Released not too long after the two-parter that reintroduced the classic series villains to the new series’ mythos, the Sontaran Stratagem set is, hands-down, my favorite boxed set of Doctor Who figures to date. I was originally a little skeptical of the Sontarans’ redesign, but their appearance in the two episodes won me over – and if that wasn’t enough, they make great action figures.
General Staal leads the invasion with his command staff, and comes with a removable helmet; Commander Skorr – available only in this set, though I have a feeling that economic realities may soon make him as individually available as the previously-exclusive Davros figure – also sports a removable helmet and a big honkin’ gun. The guns are tailor-made for the three-fingered Sontaran grip, and what’s more, the articulation of the figures allows the Sontarans to hold their weapons in a variety of ways, from an at-rest position to ready-to-shoot-somebody.
The helmets are perfect, if somewhat snug, fit. We’ve been down this road once before with Dapol, who delivered generic Sontaran figures which were okay, apart from being far too tall and thin. These Sontarans – which use the same body molds because the entire race is cloned – are as short, squat and disgusting as their on-screen counterparts. They only come up to the shoulder of a Cyberman figure.
The reason that the Sontaran Stratagem set is my favorite Doctor Who boxed set to date is simple: there’s no extraneous figure of the 10th Doctor taking up one of the slots here. Instead, we get the standard figure of Donna (also available separately), which happens to be a very good likeness of Catherine Tate. Diehards will note that she isn’t wearing what she wore in The Sontaran Stratagem; rather, she’s wearing her cold wear garb from Planet Of The Ood. Why that decision was taken with the figure, especially when the coat restricts movement, is a bit of a mystery – sure it’d make more sense to produce an “all-weather” depiction of the character. Rounding out the set is the generic Sontaran Trooper figure (also available on its own card), which is almost exactly like the other two except that its helmet can’t be removed (which makes it rather obvious that there’s no head underneath). The collar of the Trooper’s helmet also lacks the rank insignia of the two officers.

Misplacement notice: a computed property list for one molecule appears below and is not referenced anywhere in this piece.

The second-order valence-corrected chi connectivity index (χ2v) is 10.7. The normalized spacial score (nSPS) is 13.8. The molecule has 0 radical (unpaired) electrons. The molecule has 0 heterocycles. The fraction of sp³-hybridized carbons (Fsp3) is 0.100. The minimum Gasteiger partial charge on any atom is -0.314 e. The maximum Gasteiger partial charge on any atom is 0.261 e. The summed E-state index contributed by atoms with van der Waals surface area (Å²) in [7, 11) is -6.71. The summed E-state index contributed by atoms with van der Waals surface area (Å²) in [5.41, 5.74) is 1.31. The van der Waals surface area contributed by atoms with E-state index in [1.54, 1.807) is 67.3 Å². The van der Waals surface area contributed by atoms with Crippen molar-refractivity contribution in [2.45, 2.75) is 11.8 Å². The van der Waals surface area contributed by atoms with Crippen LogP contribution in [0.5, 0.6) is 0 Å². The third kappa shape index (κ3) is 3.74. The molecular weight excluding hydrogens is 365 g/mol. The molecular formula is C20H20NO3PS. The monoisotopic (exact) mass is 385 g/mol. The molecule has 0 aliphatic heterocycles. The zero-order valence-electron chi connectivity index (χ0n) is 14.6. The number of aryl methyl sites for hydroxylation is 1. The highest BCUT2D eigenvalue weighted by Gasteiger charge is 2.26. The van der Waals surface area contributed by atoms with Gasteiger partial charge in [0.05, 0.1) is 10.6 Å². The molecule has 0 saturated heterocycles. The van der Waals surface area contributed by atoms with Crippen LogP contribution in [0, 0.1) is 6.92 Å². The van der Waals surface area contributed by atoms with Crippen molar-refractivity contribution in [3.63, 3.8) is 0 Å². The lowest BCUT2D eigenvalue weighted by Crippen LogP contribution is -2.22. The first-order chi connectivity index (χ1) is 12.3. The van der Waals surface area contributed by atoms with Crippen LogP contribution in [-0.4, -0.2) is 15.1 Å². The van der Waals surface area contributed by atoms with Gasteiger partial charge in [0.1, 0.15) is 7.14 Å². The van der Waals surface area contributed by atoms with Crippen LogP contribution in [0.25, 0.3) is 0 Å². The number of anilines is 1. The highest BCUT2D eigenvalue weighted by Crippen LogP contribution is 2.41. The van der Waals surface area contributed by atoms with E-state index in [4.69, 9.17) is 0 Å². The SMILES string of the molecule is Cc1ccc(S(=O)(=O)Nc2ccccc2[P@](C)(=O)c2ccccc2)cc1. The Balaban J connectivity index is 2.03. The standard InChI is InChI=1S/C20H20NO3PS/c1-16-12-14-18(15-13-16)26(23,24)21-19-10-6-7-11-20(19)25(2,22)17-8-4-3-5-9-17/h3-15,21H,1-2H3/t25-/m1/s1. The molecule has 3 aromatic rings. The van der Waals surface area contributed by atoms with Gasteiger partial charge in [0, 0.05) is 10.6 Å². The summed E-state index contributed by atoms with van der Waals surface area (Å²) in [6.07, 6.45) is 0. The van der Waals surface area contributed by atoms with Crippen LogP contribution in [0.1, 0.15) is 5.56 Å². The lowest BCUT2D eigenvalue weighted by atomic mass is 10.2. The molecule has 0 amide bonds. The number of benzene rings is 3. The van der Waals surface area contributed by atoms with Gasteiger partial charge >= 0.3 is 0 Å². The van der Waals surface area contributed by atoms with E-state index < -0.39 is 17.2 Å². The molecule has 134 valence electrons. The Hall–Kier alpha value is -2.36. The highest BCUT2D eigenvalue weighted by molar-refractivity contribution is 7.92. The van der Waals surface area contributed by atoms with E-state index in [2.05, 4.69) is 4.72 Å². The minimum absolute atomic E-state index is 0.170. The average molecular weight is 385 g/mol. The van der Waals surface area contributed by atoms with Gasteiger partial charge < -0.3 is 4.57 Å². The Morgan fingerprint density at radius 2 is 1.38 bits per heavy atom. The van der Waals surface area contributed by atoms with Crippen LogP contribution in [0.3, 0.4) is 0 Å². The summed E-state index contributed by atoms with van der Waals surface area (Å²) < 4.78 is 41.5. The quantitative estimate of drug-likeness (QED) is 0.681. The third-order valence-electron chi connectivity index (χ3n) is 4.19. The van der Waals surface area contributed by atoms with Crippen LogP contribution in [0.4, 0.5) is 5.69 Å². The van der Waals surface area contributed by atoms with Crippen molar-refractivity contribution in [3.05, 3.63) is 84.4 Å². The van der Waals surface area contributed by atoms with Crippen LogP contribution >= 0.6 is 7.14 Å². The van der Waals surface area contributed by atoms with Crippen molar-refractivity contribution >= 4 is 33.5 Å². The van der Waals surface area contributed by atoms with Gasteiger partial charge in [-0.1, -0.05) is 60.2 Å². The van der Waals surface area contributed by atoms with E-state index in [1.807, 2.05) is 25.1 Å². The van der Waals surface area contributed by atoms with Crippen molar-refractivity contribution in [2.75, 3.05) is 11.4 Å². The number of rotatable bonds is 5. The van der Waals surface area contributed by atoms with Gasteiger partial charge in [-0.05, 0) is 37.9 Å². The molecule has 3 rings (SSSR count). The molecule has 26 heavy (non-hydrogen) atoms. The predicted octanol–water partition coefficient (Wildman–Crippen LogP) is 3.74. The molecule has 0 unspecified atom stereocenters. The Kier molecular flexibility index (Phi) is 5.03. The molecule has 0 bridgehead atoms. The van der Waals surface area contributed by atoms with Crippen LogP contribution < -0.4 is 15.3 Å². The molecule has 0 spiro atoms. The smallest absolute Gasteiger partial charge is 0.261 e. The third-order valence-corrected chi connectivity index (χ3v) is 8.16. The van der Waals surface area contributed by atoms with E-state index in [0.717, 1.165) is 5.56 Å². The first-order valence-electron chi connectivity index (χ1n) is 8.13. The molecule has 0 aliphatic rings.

The Sontarans are some of the best-articulated figures in the entire range: with ball-jointed shoulders and ankles, plus the customary bicep, elbow, wrist, waist and knee joints, these Sontarans are ready for action. The waist joint also allows for some limited side-to-side pivoting, rather than just simple rotation. Naturally, there’s a trade-off to all that articulation, and it’s something that’s almost certain to occur under the stress and strain of perfectly normal play: the Sontarans’ feet detach with almost disturbing ease. The good news is that they can be re-attached, but I imagine the repeated removal – whether accidental or otherwise – and repair may wear down the ankle ball joints to the point where the feet may become very loose.
That’s not much of an issue for someone like me, who puts these on a shelf, but the detached foot syndrome can occur with even a simple drop from – no pun intended – a couple of feet. The ankle joints are neat, but maybe Character should go back to the drawing board before incorporating that particular feature on any future figures. Other than that, however, the Sontaran Stratagem set is a great value, and for once, you don’t have a spare plastic David Tennant to deal with…and that was the great appeal of this set to me: every figure in it was new to me, and every one was a keeper.